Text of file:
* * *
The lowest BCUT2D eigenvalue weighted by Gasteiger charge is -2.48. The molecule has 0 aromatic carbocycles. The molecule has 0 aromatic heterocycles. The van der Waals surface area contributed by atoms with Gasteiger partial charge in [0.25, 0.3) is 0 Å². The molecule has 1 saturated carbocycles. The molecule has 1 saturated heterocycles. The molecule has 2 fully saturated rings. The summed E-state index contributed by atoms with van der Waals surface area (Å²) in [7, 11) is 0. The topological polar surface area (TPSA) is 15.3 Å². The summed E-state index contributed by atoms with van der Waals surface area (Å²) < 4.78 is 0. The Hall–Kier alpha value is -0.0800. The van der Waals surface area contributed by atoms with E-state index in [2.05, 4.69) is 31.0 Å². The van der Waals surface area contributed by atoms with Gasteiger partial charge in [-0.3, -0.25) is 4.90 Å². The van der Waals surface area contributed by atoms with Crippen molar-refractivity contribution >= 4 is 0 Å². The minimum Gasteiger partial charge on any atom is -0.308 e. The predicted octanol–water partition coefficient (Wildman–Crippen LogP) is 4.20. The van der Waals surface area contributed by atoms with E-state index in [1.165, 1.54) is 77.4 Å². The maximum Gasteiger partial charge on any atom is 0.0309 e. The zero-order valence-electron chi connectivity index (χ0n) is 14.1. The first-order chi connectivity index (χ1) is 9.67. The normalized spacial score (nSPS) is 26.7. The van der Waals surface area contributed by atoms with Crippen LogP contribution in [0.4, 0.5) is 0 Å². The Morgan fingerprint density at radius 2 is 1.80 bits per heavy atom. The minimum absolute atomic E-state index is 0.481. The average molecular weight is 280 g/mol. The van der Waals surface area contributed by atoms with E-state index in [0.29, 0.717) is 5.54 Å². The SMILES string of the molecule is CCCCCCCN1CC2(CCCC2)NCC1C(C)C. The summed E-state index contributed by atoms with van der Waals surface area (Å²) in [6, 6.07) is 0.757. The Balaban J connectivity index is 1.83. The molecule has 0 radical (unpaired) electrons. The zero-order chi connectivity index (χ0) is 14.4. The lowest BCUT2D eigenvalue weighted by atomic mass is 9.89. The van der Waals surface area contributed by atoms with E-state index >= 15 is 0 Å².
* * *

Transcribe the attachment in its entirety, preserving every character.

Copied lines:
The lowest BCUT2D eigenvalue weighted by Gasteiger charge is -2.48. The molecule has 0 aromatic carbocycles. The molecule has 0 aromatic heterocycles. The van der Waals surface area contributed by atoms with Gasteiger partial charge in [0.25, 0.3) is 0 Å². The molecule has 1 saturated carbocycles. The molecule has 1 saturated heterocycles. The molecule has 2 fully saturated rings. The summed E-state index contributed by atoms with van der Waals surface area (Å²) in [7, 11) is 0. The topological polar surface area (TPSA) is 15.3 Å². The summed E-state index contributed by atoms with van der Waals surface area (Å²) < 4.78 is 0. The Hall–Kier alpha value is -0.0800. The van der Waals surface area contributed by atoms with E-state index in [2.05, 4.69) is 31.0 Å². The van der Waals surface area contributed by atoms with Gasteiger partial charge in [-0.3, -0.25) is 4.90 Å². The van der Waals surface area contributed by atoms with Crippen molar-refractivity contribution >= 4 is 0 Å². The minimum Gasteiger partial charge on any atom is -0.308 e. The predicted octanol–water partition coefficient (Wildman–Crippen LogP) is 4.20. The van der Waals surface area contributed by atoms with E-state index in [1.165, 1.54) is 77.4 Å². The maximum Gasteiger partial charge on any atom is 0.0309 e. The zero-order valence-electron chi connectivity index (χ0n) is 14.1. The first-order chi connectivity index (χ1) is 9.67. The normalized spacial score (nSPS) is 26.7. The van der Waals surface area contributed by atoms with Crippen LogP contribution in [0.4, 0.5) is 0 Å². The Morgan fingerprint density at radius 2 is 1.80 bits per heavy atom. The minimum absolute atomic E-state index is 0.481. The average molecular weight is 280 g/mol. The van der Waals surface area contributed by atoms with E-state index in [0.29, 0.717) is 5.54 Å². The SMILES string of the molecule is CCCCCCCN1CC2(CCCC2)NCC1C(C)C. The summed E-state index contributed by atoms with van der Waals surface area (Å²) in [6, 6.07) is 0.757. The Balaban J connectivity index is 1.83. The molecule has 0 radical (unpaired) electrons. The zero-order chi connectivity index (χ0) is 14.4. The lowest BCUT2D eigenvalue weighted by atomic mass is 9.89. The van der Waals surface area contributed by atoms with E-state index >= 15 is 0 Å².